Smallholder farmers, especially women, often lack access to credit from formal financial institutions. Though women represent nearly half of the agricultural labor force, the UN’s Food and Agriculture Organization estimates that limited access to inputs, resources, and services depress the yield women farmers produce by up to 30 percent, relative to men.
The report is clear: there is no skill gap, there is a gap in access to agricultural resources — and it costs the world the ability to feed an estimated 100-150 million people. A new lending model in India could shift this norm.
The International Food Policy Research Institute (IFPRI), supported by CEGA’s Digital Credit Observatory (DCO), partnered with Dvara E-Registry — an organization that provides digital services to farmers to advance financial inclusion — to test a new lending model, KhetScore, in Odisha, India. KhetScore uses satellite imagery and smartphone pictures embedded with location data to assess creditworthiness, monitor crops, and settle claims. This new process could expand access to credit by reducing the cost of screening and monitoring agricultural loans.
The research team analyzed survey data and more than 3,500 interviews with Odisha residents to understand the relationships between respondent gender, empowerment, and demand for and access to credit (Kramer, Pattnaik and Ward, 2021). When traditional credit scoring was used to assess creditworthiness, women were less likely to apply for a loan and preferred to borrow smaller amounts than men.
When KhetScore technology was used, however, both men and women were more likely to apply for a loan and both preferred larger loan sizes, but the effects were largest for women. Similarly, using KhetScore and providing crop insurance boosted demand among both men and women, with women seeing the most gains.
These promising results helped Dvara attract financing to expand lending to 10,000 new smallholder farmers across five Indian states, even as the DCO funds further research from the investigative team. Through a randomized evaluation, the team will produce insights into how this new credit scoring technology can increase farmer productivity, lower both indebtedness and default, and expand access to credit for women farmers.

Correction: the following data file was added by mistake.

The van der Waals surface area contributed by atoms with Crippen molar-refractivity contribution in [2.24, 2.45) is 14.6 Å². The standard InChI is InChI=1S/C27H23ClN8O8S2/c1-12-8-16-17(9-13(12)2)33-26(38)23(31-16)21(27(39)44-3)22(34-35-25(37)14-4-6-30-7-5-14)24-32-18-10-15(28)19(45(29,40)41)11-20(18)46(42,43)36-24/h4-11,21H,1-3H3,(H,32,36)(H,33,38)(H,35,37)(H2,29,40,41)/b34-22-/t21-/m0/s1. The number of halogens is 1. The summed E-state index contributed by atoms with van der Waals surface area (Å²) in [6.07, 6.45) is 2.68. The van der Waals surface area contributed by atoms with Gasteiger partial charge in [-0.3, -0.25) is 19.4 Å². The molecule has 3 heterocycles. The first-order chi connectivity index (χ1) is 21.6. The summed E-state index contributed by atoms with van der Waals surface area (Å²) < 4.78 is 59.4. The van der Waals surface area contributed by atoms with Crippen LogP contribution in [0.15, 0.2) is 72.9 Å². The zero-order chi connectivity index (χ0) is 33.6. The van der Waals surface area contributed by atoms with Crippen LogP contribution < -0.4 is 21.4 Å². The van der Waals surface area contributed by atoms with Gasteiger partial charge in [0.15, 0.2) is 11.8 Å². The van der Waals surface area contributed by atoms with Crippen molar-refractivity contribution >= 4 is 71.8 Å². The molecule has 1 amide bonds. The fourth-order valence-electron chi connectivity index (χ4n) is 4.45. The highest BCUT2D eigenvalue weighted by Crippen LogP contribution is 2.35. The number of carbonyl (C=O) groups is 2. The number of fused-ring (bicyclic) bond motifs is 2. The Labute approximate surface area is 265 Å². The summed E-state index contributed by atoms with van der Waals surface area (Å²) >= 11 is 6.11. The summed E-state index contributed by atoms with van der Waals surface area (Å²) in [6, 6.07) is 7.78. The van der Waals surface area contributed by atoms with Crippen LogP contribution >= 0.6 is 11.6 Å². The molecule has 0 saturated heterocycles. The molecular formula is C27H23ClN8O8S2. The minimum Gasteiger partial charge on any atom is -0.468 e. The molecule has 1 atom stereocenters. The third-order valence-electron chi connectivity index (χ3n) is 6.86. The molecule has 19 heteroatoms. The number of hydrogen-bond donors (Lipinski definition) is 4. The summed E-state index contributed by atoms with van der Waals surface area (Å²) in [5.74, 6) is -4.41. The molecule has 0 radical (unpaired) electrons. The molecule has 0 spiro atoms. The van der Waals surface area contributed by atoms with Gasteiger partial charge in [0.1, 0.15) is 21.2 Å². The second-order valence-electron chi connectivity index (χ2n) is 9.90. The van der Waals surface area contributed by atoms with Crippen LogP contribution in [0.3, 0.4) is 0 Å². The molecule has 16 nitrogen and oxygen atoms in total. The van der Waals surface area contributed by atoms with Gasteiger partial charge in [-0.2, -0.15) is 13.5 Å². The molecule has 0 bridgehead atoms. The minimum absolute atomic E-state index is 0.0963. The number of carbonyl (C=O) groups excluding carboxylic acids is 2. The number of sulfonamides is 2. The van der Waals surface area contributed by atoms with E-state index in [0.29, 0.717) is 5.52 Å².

“Going into this research, we were really concerned about a potential backlash for women of a technology-based lending intervention, given that digital literacy is longer among women in this setting,” shared Berber Kramer, one of the lead researchers for the project. However, the outcomes suggest KhetScore could play a role in a gender-responsive strategy to lend to more women in agriculture.
“We have a long way to go to see women as primary decision makers of both agricultural and economic choices made in rural Indian households,” said Dvara’s co-founder, Tharakeswar Ganta. “Continuing support from CEGA’s Digital Credit Observatory to understand the intricacies of credit will help organizations like Dvara E-Registry accelerate financial inclusion.”
CEGA’s larger goal is to show how the evidence-to-policy link can be a virtuous cycle. Research helped demonstrate the benefits of a new approach to agricultural lending, facilitating its expansion. Now, researchers will continue to investigate, with the goal of generating evidence to further improve the lives of smallholder farmers. “KhetScore may actually benefit women more than men. And preliminary findings from a follow-up study suggest that KhetScore loans had positive impacts especially for women, even improving their mental health. It seems like this intervention is making great strides at reducing gender gaps and inequities in agricultural finance, and we are looking forward to partner with DCO to be unpacking these impacts further,” said Kramer.
 More formally, KhetScore utilizes georeferenced photos. Georeferencing is a technique that matches data, specifically images in this case, to a known Earth coordinate system – usually longitude and latitude – so users can determine where data points are located on the Earth’s surface.
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